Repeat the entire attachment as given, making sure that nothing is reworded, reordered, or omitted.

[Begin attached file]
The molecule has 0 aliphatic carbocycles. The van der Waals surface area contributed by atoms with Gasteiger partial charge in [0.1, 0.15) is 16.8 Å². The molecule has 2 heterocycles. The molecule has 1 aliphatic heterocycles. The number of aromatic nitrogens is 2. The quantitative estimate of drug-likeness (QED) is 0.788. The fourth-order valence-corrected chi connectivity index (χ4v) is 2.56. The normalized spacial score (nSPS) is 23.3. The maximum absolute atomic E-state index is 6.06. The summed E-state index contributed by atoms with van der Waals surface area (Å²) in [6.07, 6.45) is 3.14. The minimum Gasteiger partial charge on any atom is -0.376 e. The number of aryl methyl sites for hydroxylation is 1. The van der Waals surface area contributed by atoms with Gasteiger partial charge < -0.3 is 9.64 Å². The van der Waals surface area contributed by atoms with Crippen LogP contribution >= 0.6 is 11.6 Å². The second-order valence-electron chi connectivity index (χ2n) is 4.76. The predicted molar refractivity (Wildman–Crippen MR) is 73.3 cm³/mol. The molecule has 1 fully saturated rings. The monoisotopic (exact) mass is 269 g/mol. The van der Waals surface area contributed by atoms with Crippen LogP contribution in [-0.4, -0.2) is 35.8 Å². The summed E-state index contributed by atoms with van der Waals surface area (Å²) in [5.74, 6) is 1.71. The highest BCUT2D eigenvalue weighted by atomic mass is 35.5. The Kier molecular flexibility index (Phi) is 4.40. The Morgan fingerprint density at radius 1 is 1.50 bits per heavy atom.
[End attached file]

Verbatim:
The molecule has 0 aliphatic carbocycles. The van der Waals surface area contributed by atoms with Gasteiger partial charge in [0.1, 0.15) is 16.8 Å². The molecule has 2 heterocycles. The molecule has 1 aliphatic heterocycles. The number of aromatic nitrogens is 2. The quantitative estimate of drug-likeness (QED) is 0.788. The fourth-order valence-corrected chi connectivity index (χ4v) is 2.56. The normalized spacial score (nSPS) is 23.3. The maximum absolute atomic E-state index is 6.06. The summed E-state index contributed by atoms with van der Waals surface area (Å²) in [6.07, 6.45) is 3.14. The minimum Gasteiger partial charge on any atom is -0.376 e. The number of aryl methyl sites for hydroxylation is 1. The van der Waals surface area contributed by atoms with Gasteiger partial charge < -0.3 is 9.64 Å². The van der Waals surface area contributed by atoms with Crippen LogP contribution >= 0.6 is 11.6 Å². The second-order valence-electron chi connectivity index (χ2n) is 4.76. The predicted molar refractivity (Wildman–Crippen MR) is 73.3 cm³/mol. The molecule has 1 fully saturated rings. The monoisotopic (exact) mass is 269 g/mol. The van der Waals surface area contributed by atoms with Crippen LogP contribution in [-0.4, -0.2) is 35.8 Å². The summed E-state index contributed by atoms with van der Waals surface area (Å²) in [5.74, 6) is 1.71. The highest BCUT2D eigenvalue weighted by atomic mass is 35.5. The Kier molecular flexibility index (Phi) is 4.40. The Morgan fingerprint density at radius 1 is 1.50 bits per heavy atom.